“It’s a complicated route. It can take 48 hours or more than a week, with a treacherous sea, changing winds and can turn the nights into hell,” according to Txema Santana, of the Spanish Commission for Refugee Assistance (CEAR), a NGO based in the Canaries.

    The pandemic has helped saturate the migrant reception system in the Canaries, forcing the creation of spaces for quarantines and preventing repatriation to Morocco and Mauritania due to border closures.

    The Canary Islands, consisting of seven small islands east of Morocco in the Atlantic Ocean with a population of 2.1 million, is a Spanish region and as such, part of the European Union.”

  10. France: Algerian migrant Mohamed A. sentenced to 14 years in prison for drugging an raping patient in French hospital

    “On Monday, the Hauts-de-Seine Court sentenced a 50-year-old Algerian male who used to work as a nurse in the American Hospital of Neuilly-sur-Seine, to 14 years in prison for raping a patient under psychotropic treatment in February 2018. The woman was reportedly stunned with drugs at the time of the attack.

    The convicted man, Mohamed A., who started working at the Neuilly hospital in 2006, had already been sentenced in 2012 for “sexual assault on a vulnerable person”.

    The sentence, which is slightly less severe than the public prosecutor had demanded, also bans the perpetrator from participating in any medical and paramedical profession for five years and contains an injunction for treatment.

    Sylvie Noachovitch, the lawyer for the victim, described the accused man as a “predator”, adding that “if tomorrow he is outside, he will start again.”

    When assessing the mental health of the perpetrator, experts detected no mental pathology, but a strong need for “reassurance about his virility”.

    The victim has been severely affected by the incident, is “unable to work” and has since developed a “phobia” of the medical world.

    The Algerian originally wanted to become an architect but ended up studying nursing in Algeria.

    During his time in custody, Mohamed A. first denied everything, before changing his statement as the DNA samples taken in the room of the American hospital provided enough evidence of his guilt. Later, he admitted that he did have sexual intercourse with the victim, but claimed it was consensual.”

    • News in… The European Court of Human Rights have just released him when his Lawyer informed them he would only take 71 virgins in Jannah. “Having one less was considered fair and appropriate action in this case,” a spokesthem said.

  11. A close friend of Jake Gardner spoke to The Post Millennial about the relentless doxing & defamation by the leftist mob prior to his suicide. Gardner, a bar owner in Omaha, shot & killed a rioter who vandalized his business. He was indicted on the shooting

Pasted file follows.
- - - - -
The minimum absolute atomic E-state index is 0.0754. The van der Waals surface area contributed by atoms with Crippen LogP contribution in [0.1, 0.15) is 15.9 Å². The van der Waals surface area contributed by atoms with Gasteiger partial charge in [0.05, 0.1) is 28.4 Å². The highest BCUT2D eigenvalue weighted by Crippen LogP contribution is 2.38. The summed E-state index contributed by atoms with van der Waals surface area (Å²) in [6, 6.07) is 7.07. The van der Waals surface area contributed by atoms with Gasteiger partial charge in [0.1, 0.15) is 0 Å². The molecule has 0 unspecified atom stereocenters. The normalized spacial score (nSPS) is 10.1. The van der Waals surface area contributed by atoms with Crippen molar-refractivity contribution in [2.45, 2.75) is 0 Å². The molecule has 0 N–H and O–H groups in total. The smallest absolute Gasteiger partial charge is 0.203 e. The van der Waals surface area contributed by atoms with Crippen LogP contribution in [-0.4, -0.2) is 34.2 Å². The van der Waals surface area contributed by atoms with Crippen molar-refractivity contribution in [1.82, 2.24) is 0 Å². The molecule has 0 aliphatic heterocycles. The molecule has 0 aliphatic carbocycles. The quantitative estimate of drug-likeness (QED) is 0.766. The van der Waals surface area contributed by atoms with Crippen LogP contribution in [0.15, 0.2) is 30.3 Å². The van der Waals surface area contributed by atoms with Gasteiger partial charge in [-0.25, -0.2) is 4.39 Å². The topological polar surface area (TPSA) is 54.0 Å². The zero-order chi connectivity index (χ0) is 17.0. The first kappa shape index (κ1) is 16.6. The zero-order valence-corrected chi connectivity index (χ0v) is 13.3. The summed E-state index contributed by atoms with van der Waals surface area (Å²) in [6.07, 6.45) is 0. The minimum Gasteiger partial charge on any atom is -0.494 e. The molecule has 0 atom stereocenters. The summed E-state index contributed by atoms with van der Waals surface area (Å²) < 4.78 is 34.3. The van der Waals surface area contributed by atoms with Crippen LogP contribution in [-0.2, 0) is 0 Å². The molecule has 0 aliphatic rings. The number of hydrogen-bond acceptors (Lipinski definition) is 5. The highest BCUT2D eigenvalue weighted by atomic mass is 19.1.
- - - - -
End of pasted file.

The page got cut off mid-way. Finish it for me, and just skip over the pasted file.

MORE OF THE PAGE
Andy Ngô – September 21, 2020

    Carlos Osweda – Thread Reader – September 21, 2020

    • FLORIDA is so important. I’m unsure if this was already posted but here it is again.

      – Is Bloomberg trying to buy the Florida vote? Billionaire pays off more than $20m in debt for 31,000 felons so they can vote in the state where just 537 votes decided the presidential election in 2000 –

      * Bloomberg paid off $20M in debt for 31,000 felons in Florida so they can vote

      * The move comes just days after Florida Gov Ron DeSantis won a court victory to keep felons from voting until they’ve paid off fines, restitution and court fees

      * The billionaire has also pledged $100million to help Joe Biden win in Florida

      Billionaire Mike Bloomberg has paid off $20million in debt for more than 31,000 felons in Florida so that they can vote in the state where just 537 votes decided the presidential election in 2000.


  12. CNN -Schiff’s star witness Fiona Hill on election safety and Russian interference

    ( 23 min 48 )

    CNN’s Jim Sciutto talks to former National Security Council adviser for European and Russian affairs Fiona Hill about Russian interference in US elections.

  13. Channel Pr4vd4 – The white pro-Trump and black power militias arming up before the US election

    This summer of rage and anti-racist protest across the country isn’t just a rallying cry for marchers against police brutality and the Trump government. It’s been a call to arms for militia groups across the nation.

    Some of those groups have already been parading in the streets of America’s city, fully armed – including on the far right, a group called the Three Percenters – and the country’s biggest black militia, the NFAC.

    I’ve been meeting both groups, including an exclusive interview with the NFAC’s founder, Grandmaster Jay.